Qualified Mortgage: What It Is and How It Works

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Understanding the outlook for home buying can be complex, especially when navigating the various types of mortgage options available. Among these, the qualified mortgage, also known as QM, is highlighted as a significant concept introduced to protect consumers and ensure that borrowers are given loans they can afford over the long term.

Qualified Mortgage: What It Is and How It Works

Set as part of the Dodd-Frank Wall Street Reform and Consumer Protection Act in response to the 2008 financial crisis, qualified mortgages are designed with rigid requirements that lenders must follow to make loans safer and more transparent. This upper hand not only aims to regulate risky lending practices but also to provide a plan that encourages responsible lending and borrowing.

What is a Qualified Mortgage?

A qualified mortgage (QM) is a type of home loan that follows a set or fixed standard and is created to make sure that borrowers have a reasonable ability to repay their loans.

As mentioned earlier, the QM system was introduced as part of the Dodd-Frank Wall Street Reform and Consumer Protection Act, which is a legislative response to the financial crisis of 2007–2008, which was in part fueled by extensive careless lending practices.

The Consumer Financial Protection Bureau (CFPB) established these standards to regulate and manage risky loan features. This includes high debt-to-income ratios, interest-only payments, and negative amortization, thereby promoting safer and more sustainable lending and borrowing practices.

Types of Qualified Mortgages

There are two main subcategories of this type of mortgage. If you would like to learn more about them, this section will be quite useful:

  • General-definition qualified mortgage
  • Small-creditor qualified mortgage

General-definition qualified mortgage

A general-definition qualified mortgage is a category of loans that follow specific regulations established by the Consumer Financial Protection Bureau to ensure borrowers are given loans they can afford. These regulations include stringent debt-to-income ratio limits, the prohibition of risky loan features, and a cap on points and fees charged to the borrower.

Small-creditor qualified mortgage

Small-creditor qualified mortgages are a specific subset of QMs customized for smaller lenders like credit unions and community banks. What’s more, they have less than $2 billion in assets and originate a low volume of mortgages annually. Compared to general-definition qualified mortgages, these loans have some flexibility in underwriting criteria, recognizing the special relationship smaller creditors have with their customers and their ability to assess credit risk beyond standard metrics.

How Does It Work?

A qualified mortgage is designed to ensure borrowers get loans they can afford to repay. It does this by prohibiting risky loan features like negative amortization and interest-only payments, capping points and fees at 3% of the loan amount for loans over $100,000, and requiring lenders to make a good-faith determination of the borrower’s ability to repay the loan.

This involves assessing the borrower’s income, assets, debts, and employment, with a debt-to-income ratio capped at 43% for most loans. QMs offer legal protections for lenders who adhere to these criteria, reducing their risk of borrower claims related to the loan’s affordability. In essence, QMs aim to make the mortgage market safer for both borrowers and lenders by encouraging responsible lending practices.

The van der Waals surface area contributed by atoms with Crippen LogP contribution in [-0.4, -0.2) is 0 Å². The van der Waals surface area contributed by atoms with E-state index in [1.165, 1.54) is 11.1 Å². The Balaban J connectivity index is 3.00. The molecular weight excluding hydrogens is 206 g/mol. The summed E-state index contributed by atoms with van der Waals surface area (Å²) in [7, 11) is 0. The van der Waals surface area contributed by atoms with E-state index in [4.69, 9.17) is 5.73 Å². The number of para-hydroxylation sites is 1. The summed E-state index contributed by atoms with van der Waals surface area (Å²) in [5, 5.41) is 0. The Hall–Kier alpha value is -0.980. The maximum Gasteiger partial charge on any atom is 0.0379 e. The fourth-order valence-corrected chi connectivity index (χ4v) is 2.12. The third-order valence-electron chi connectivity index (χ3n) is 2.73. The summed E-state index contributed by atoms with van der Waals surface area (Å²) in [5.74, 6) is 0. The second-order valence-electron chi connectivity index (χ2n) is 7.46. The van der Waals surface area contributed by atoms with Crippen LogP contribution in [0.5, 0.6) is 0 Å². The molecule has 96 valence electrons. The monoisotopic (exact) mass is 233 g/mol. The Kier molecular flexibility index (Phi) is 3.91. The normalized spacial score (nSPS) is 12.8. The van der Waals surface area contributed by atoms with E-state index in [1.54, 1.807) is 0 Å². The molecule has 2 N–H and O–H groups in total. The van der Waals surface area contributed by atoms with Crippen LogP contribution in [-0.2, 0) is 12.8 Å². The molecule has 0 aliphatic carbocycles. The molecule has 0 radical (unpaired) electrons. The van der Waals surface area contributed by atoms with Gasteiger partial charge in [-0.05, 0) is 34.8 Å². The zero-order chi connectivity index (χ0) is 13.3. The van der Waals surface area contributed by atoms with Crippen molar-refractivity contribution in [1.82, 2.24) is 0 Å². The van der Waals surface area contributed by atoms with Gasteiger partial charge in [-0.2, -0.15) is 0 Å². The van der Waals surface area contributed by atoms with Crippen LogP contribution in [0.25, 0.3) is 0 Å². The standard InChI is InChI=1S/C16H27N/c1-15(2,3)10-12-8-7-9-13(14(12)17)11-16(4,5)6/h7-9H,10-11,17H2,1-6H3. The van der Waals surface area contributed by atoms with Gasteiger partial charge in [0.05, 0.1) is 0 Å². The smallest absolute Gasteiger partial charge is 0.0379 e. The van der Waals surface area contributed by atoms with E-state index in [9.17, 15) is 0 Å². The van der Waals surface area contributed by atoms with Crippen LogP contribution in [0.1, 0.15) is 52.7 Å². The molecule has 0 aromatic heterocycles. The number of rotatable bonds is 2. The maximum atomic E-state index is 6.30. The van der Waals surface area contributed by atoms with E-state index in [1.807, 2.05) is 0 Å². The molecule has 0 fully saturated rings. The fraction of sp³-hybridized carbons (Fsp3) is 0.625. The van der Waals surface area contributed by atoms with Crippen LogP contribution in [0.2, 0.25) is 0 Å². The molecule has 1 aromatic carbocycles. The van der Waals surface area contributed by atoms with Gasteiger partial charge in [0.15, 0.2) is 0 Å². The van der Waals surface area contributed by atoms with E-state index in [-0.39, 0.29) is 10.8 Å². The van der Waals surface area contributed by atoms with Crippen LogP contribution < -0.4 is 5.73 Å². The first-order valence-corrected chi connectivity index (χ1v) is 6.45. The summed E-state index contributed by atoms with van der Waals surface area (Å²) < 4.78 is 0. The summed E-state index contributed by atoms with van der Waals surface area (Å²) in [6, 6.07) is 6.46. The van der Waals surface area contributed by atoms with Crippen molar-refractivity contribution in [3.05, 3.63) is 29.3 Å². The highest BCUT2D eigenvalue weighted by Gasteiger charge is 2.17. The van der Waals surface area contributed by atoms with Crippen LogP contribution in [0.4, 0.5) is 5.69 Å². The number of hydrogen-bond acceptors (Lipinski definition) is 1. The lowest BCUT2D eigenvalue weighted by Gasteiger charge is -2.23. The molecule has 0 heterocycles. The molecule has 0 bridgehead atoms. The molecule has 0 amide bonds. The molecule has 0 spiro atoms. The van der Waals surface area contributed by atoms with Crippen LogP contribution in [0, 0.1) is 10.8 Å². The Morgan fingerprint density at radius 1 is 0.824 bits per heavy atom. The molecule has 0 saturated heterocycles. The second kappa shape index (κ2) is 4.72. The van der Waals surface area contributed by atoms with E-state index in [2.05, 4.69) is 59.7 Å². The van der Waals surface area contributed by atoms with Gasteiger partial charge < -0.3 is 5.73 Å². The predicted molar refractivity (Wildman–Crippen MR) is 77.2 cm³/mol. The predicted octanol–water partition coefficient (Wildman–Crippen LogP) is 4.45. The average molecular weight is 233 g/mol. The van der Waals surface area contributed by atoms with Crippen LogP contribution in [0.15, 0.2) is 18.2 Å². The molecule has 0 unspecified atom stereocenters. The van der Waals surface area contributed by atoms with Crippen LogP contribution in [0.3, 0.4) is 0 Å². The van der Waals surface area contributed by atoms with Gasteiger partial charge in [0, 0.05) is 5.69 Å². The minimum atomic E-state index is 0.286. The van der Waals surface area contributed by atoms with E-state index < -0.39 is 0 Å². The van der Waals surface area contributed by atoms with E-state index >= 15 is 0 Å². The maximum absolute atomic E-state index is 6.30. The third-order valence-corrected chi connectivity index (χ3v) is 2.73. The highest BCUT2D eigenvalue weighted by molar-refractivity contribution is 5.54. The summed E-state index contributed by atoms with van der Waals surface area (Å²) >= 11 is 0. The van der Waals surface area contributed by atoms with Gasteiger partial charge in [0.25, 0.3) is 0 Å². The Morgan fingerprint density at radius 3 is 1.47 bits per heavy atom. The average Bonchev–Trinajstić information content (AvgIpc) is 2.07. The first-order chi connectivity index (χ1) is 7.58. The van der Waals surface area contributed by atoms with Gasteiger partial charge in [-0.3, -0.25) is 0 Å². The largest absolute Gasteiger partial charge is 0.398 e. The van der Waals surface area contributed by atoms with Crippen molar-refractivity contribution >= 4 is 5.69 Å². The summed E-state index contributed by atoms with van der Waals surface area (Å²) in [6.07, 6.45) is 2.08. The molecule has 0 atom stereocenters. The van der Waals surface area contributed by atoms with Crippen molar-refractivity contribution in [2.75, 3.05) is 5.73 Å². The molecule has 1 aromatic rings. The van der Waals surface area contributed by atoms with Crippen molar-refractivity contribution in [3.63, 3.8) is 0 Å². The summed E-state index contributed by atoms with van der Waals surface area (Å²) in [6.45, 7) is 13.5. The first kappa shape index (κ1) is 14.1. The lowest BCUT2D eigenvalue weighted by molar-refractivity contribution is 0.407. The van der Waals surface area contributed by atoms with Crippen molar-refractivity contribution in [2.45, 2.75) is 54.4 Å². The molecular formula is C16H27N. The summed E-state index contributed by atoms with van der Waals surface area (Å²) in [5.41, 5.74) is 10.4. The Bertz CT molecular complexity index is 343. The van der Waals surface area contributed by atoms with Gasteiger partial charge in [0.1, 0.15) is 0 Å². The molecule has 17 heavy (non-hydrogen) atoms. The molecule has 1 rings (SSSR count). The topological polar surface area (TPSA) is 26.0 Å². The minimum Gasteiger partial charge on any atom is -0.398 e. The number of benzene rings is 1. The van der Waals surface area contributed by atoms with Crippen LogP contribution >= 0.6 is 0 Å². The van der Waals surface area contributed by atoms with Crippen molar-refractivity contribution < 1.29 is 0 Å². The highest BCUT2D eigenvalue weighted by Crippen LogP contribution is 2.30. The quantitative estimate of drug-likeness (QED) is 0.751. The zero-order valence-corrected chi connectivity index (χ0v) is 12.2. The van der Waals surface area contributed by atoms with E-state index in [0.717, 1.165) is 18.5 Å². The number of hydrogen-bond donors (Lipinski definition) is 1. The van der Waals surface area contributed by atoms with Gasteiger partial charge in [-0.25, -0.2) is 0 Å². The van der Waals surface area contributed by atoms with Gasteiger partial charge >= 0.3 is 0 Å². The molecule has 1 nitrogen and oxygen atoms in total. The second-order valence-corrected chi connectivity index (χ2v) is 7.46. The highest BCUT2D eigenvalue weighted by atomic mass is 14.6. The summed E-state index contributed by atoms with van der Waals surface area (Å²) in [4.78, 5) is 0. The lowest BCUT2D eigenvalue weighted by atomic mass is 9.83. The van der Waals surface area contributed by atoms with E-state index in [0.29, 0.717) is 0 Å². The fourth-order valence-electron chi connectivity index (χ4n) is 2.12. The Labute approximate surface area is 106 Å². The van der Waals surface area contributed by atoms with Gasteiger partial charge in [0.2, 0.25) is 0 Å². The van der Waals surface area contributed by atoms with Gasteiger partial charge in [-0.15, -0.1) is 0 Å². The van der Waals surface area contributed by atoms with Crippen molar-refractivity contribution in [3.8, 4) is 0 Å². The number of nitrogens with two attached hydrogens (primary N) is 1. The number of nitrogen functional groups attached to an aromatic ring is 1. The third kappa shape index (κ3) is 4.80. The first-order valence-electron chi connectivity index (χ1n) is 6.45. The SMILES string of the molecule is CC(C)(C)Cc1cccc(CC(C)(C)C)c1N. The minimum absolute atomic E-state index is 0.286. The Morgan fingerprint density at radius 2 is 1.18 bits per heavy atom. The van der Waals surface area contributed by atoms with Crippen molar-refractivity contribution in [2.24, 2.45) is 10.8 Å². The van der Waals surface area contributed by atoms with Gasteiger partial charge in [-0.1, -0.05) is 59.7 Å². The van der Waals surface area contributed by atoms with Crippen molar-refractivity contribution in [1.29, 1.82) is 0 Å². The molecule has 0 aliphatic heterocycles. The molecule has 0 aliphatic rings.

Qualified Mortgage Requirements

Here is a list of the four general requirements for QM set by the Consumer Financial Protection Bureau:

  • Pricing limits.
  • Ability-to-pay-back rule.
  • Points and fee limits.
  • Risky loan restriction features.

Thus, if you want to take out a qualified mortgage, these are the eligibility criteria and requirements you need to meet.

Pros and Cons


  • Encourages responsible borrowing by ensuring loans are affordable.
  • Provides legal protections for lenders who follow QM guidelines.
  • Protects consumers from risky loan features.


  • The strict criteria can exclude some borrowers from qualifying for a mortgage.
  • Limited loan feature options may not suit all borrowers’ needs.
  • The 43% DTI cap may not accommodate borrowers with significant student loans or living in high-cost areas.

How to Get a Qualified Mortgage

Getting a qualified mortgage requires careful preparation and understanding of the lending criteria set by the Consumer Financial Protection Bureau (CFPB). Here’s a comprehensive guide on how to obtain a qualified mortgage:

  • Access your credit score.
  • Calculate your debt-to-income ratio.
  • Prepare all the important documents.
  • Have an understanding of the qualified mortgage eligibility criteria.
  • Look around for potential lenders.
  • Apply for the loan.
  • Wait for approval.
  • Close the loan.

After the lender has approved the loan for you, you will be credited into the bank account you provided during the application process. Next, work towards closing the loan and making payments on time.


Can I get a qualified mortgage with a high DTI ratio?

Generally, QM loans require a DTI ratio of 43% or lower. However, exceptions exist, particularly for loans eligible for purchase by government-sponsored enterprises (GSEs) or insured by government agencies.

Are all mortgages qualified mortgages?

No, not all mortgages are QMs. Lenders with different terms and conditions may offer non-QM loans, even if they do not meet the specific criteria set by the CFPB.

By understanding the complexities of qualified mortgages, borrowers can navigate the home-buying process with greater confidence, ensuring they take on loans that are both manageable and sustainable over the long term.

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